Some of the candidates running for mayor in Baltimore would "ban the box." Others aren't so sure.
"Ban the box" is all the rage among many on the left side of the political spectrum these days. The box in question is the one on employment applications that requires applicants to check "Yes" or "No" in answer to the question: "Have you ever been convicted of a felony?"
It's safe to assume that those who check both boxes will automatically be excluded from consideration for future employment. But supporters of moves to "ban the box" claim the very question is prejudicial to ex-offenders who are making sincere efforts to reform themselves.
Several cities have "banned the box" on their employment applications. Boston has done it and gone further: Not only can the city government not ask the question, but private companies that do business with the city can't have it on their employment applications either.
Last Wednesday night, the Greater Baltimore Black Chamber of Commerce held a mayoral forum. Five candidates - incumbent Mayor Sheila Dixon, Del. Jill Carter, Councilman Keiffer Mitchell, Circuit Court Clerk Frank Conaway and educator Andrey Bundley - were invited. Dixon didn't attend - she did speak to the group in June - and Carter couldn't appear because of illness.
I asked Mitchell, Bundley and Conaway whether they would issue a mayoral edict if they were elected that, in effect, would "ban the box" from city employment applications and whether they would sign legislation that would "ban the box" from applications for private companies that have contracts with the city.
"Councilwoman [Sharon Green] Middleton has put that proposal together," Mitchell answered. "I want to find out what the implications are. What jobs are we talking about? Right now, I'm not prepared to answer that question with a definitive yes or no."
Bundley said that ex-offenders who "have done good work to be sure they're moving in a different direction" shouldn't be hindered by a box on an employment application. Conaway said that he's hired several people with criminal records whose applications were initially rejected because of their criminal history.
"I don't think that question should be on an employment application," Conaway said.
I can think of at least two reasons why it should: to prevent, say, convicted rapists from becoming police officers. Or convicted child molesters from working in the school system.
Carter seems to get that point. I spoke to her yesterday to get her opinion on "banning the box."
"It depends on the nature of the job," Carter said. "For certain jobs, I don't think it would be relevant. But what about jobs that involve handling money? Or being around kids?"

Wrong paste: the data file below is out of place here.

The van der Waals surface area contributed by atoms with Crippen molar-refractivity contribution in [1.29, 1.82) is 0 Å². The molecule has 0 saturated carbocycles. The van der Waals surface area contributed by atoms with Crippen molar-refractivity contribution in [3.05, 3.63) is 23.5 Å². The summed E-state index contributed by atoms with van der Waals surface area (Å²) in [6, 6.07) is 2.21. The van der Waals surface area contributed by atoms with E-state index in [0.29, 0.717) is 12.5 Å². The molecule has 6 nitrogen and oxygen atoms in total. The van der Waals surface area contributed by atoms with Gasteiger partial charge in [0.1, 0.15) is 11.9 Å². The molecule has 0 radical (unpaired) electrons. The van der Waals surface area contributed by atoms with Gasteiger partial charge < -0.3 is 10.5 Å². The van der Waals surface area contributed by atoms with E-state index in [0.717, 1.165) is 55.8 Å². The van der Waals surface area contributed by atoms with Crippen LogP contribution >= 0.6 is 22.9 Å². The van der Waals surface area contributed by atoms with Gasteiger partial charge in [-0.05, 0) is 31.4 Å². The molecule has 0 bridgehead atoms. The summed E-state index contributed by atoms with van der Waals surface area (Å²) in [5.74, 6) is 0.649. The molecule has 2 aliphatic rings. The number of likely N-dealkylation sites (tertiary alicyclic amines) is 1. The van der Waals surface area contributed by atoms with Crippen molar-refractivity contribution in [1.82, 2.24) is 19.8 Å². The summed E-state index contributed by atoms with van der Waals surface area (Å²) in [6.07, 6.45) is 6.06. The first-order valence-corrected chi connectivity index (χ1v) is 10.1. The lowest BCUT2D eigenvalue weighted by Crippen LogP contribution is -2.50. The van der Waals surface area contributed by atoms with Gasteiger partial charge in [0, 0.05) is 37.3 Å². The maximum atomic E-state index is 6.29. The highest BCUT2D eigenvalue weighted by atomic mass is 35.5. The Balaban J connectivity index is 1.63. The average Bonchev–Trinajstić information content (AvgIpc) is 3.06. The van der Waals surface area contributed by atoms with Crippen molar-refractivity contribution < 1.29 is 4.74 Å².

Could the good delegate have been thinking of Martius Harding, the former teacher at Govans Elementary School? Harding had a felony conviction for his part in an Internet credit card scam when the Baltimore school system hired him in 2002. While teaching at Govans, he was convicted of felony drug possession in August 2005 and taught for the entire 2005-2006 school year while awaiting his sentence.
Indeed, discerning voters might ask why, with the Harding debacle fresh in our memory, are we even talking about "banning the box" from city employment applications?
But talking about it we are. To make sure that all of the candidates who were invited to the GBBCC forum had an equal shot at answering the question, I got a comment from Dixon.
"I support the concept," Dixon said about "banning the box." "We are working with Councilwoman Middleton, who has introduced the bill. There are some legal issues. There are certain steps you have to take."
I asked if Middleton's legislation would require privately owned companies that have contracts with the city to "ban the box."
"As soon as we come up with a good plan, I can give you more details," the mayor said. "We want the best plan for Baltimore."
The best plan is this: Leave the box on city employment applications.
On any employment application, that box is the only thing that goes directly to the character of the applicant. An ex-offender's willingness to answer that question honestly speaks volumes about his or her character.
And character is what we're talking about here. There was a time when a felony conviction caused some to question your character - and your judgment. These days, a felony conviction just makes you one on a long list of new victims. In the America of 2007, character doesn't matter. Being a victim does.
Discrimination against applicants because of a felony conviction isn't like discrimination based on race. The Rev. Martin Luther King Jr.'s most famous quote is about his wanting his children to be judged not by the color of their skin but by the content of their character.
If a felony conviction - and answering questions honestly about that conviction - isn't about the content of your character, I'd like to know what the heck is.